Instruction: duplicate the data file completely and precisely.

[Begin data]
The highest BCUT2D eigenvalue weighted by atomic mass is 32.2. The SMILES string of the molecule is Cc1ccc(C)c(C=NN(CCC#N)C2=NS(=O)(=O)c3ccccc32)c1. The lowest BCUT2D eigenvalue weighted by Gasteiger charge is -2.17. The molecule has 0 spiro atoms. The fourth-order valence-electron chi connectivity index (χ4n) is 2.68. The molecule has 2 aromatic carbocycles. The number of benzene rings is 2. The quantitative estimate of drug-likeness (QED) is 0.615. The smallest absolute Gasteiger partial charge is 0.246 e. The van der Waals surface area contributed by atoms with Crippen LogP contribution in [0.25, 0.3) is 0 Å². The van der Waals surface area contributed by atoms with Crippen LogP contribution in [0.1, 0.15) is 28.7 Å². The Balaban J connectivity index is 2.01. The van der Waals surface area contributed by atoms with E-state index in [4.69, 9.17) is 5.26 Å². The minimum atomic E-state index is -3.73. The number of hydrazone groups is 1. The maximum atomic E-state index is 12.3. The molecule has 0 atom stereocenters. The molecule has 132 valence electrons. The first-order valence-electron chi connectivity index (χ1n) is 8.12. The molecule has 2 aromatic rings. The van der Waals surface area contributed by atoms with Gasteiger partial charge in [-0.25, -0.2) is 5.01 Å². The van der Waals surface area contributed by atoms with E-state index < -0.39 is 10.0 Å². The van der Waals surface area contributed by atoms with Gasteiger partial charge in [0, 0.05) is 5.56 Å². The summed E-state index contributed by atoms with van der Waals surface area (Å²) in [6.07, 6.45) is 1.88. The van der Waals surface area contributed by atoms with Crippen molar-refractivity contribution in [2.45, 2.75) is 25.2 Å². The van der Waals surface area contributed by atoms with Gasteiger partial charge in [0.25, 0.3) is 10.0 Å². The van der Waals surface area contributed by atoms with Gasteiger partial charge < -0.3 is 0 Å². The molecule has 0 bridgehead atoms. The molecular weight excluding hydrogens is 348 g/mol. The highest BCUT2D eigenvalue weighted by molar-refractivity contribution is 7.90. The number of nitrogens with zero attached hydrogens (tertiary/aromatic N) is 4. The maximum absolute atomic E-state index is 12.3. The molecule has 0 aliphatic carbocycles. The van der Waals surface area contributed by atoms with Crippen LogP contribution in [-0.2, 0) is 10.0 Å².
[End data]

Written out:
The highest BCUT2D eigenvalue weighted by atomic mass is 32.2. The SMILES string of the molecule is Cc1ccc(C)c(C=NN(CCC#N)C2=NS(=O)(=O)c3ccccc32)c1. The lowest BCUT2D eigenvalue weighted by Gasteiger charge is -2.17. The molecule has 0 spiro atoms. The fourth-order valence-electron chi connectivity index (χ4n) is 2.68. The molecule has 2 aromatic carbocycles. The number of benzene rings is 2. The quantitative estimate of drug-likeness (QED) is 0.615. The smallest absolute Gasteiger partial charge is 0.246 e. The van der Waals surface area contributed by atoms with Crippen LogP contribution in [0.25, 0.3) is 0 Å². The van der Waals surface area contributed by atoms with Crippen LogP contribution in [0.1, 0.15) is 28.7 Å². The Balaban J connectivity index is 2.01. The van der Waals surface area contributed by atoms with E-state index in [4.69, 9.17) is 5.26 Å². The minimum atomic E-state index is -3.73. The number of hydrazone groups is 1. The maximum atomic E-state index is 12.3. The molecule has 0 atom stereocenters. The molecule has 132 valence electrons. The first-order valence-electron chi connectivity index (χ1n) is 8.12. The molecule has 2 aromatic rings. The van der Waals surface area contributed by atoms with Gasteiger partial charge in [-0.25, -0.2) is 5.01 Å². The van der Waals surface area contributed by atoms with E-state index < -0.39 is 10.0 Å². The van der Waals surface area contributed by atoms with Gasteiger partial charge in [0, 0.05) is 5.56 Å². The summed E-state index contributed by atoms with van der Waals surface area (Å²) in [6.07, 6.45) is 1.88. The van der Waals surface area contributed by atoms with Crippen molar-refractivity contribution in [2.45, 2.75) is 25.2 Å². The van der Waals surface area contributed by atoms with Gasteiger partial charge in [0.25, 0.3) is 10.0 Å². The van der Waals surface area contributed by atoms with Gasteiger partial charge < -0.3 is 0 Å². The molecule has 0 bridgehead atoms. The molecular weight excluding hydrogens is 348 g/mol. The highest BCUT2D eigenvalue weighted by molar-refractivity contribution is 7.90. The number of nitrogens with zero attached hydrogens (tertiary/aromatic N) is 4. The maximum absolute atomic E-state index is 12.3. The molecule has 0 aliphatic carbocycles. The van der Waals surface area contributed by atoms with Crippen LogP contribution in [-0.2, 0) is 10.0 Å².